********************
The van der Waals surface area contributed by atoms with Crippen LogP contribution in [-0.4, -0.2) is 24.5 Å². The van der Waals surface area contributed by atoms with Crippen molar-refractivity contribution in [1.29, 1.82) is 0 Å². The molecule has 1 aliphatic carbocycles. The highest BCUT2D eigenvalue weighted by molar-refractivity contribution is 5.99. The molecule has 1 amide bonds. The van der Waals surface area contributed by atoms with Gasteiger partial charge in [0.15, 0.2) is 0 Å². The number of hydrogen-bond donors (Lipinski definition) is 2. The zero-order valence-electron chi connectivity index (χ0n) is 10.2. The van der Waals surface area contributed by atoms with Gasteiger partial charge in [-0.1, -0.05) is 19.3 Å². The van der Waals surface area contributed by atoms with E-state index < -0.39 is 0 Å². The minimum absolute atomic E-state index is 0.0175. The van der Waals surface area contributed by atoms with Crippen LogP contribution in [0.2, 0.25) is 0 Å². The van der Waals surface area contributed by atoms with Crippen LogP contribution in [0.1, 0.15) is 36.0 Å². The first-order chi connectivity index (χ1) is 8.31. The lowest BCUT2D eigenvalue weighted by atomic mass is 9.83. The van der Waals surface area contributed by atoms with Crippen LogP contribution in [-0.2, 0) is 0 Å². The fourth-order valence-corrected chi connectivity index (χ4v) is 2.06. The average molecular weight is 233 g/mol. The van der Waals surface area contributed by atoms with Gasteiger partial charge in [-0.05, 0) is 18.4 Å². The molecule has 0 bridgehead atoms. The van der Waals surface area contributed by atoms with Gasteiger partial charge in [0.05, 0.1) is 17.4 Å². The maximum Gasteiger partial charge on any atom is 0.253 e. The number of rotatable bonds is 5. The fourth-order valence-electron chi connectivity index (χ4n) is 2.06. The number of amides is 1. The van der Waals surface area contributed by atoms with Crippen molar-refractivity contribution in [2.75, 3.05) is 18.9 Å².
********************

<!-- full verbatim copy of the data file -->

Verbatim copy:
The van der Waals surface area contributed by atoms with Crippen LogP contribution in [-0.4, -0.2) is 24.5 Å². The van der Waals surface area contributed by atoms with Crippen molar-refractivity contribution in [1.29, 1.82) is 0 Å². The molecule has 1 aliphatic carbocycles. The highest BCUT2D eigenvalue weighted by molar-refractivity contribution is 5.99. The molecule has 1 amide bonds. The van der Waals surface area contributed by atoms with Gasteiger partial charge in [0.15, 0.2) is 0 Å². The number of hydrogen-bond donors (Lipinski definition) is 2. The zero-order valence-electron chi connectivity index (χ0n) is 10.2. The van der Waals surface area contributed by atoms with Gasteiger partial charge in [-0.1, -0.05) is 19.3 Å². The van der Waals surface area contributed by atoms with E-state index < -0.39 is 0 Å². The minimum absolute atomic E-state index is 0.0175. The van der Waals surface area contributed by atoms with Crippen LogP contribution in [0.2, 0.25) is 0 Å². The van der Waals surface area contributed by atoms with Crippen LogP contribution in [0.1, 0.15) is 36.0 Å². The first-order chi connectivity index (χ1) is 8.31. The lowest BCUT2D eigenvalue weighted by atomic mass is 9.83. The van der Waals surface area contributed by atoms with Crippen LogP contribution in [-0.2, 0) is 0 Å². The fourth-order valence-corrected chi connectivity index (χ4v) is 2.06. The average molecular weight is 233 g/mol. The van der Waals surface area contributed by atoms with Gasteiger partial charge in [-0.05, 0) is 18.4 Å². The molecule has 0 bridgehead atoms. The van der Waals surface area contributed by atoms with Gasteiger partial charge in [0.05, 0.1) is 17.4 Å². The maximum Gasteiger partial charge on any atom is 0.253 e. The number of rotatable bonds is 5. The fourth-order valence-electron chi connectivity index (χ4n) is 2.06. The number of amides is 1. The van der Waals surface area contributed by atoms with Crippen molar-refractivity contribution in [2.75, 3.05) is 18.9 Å².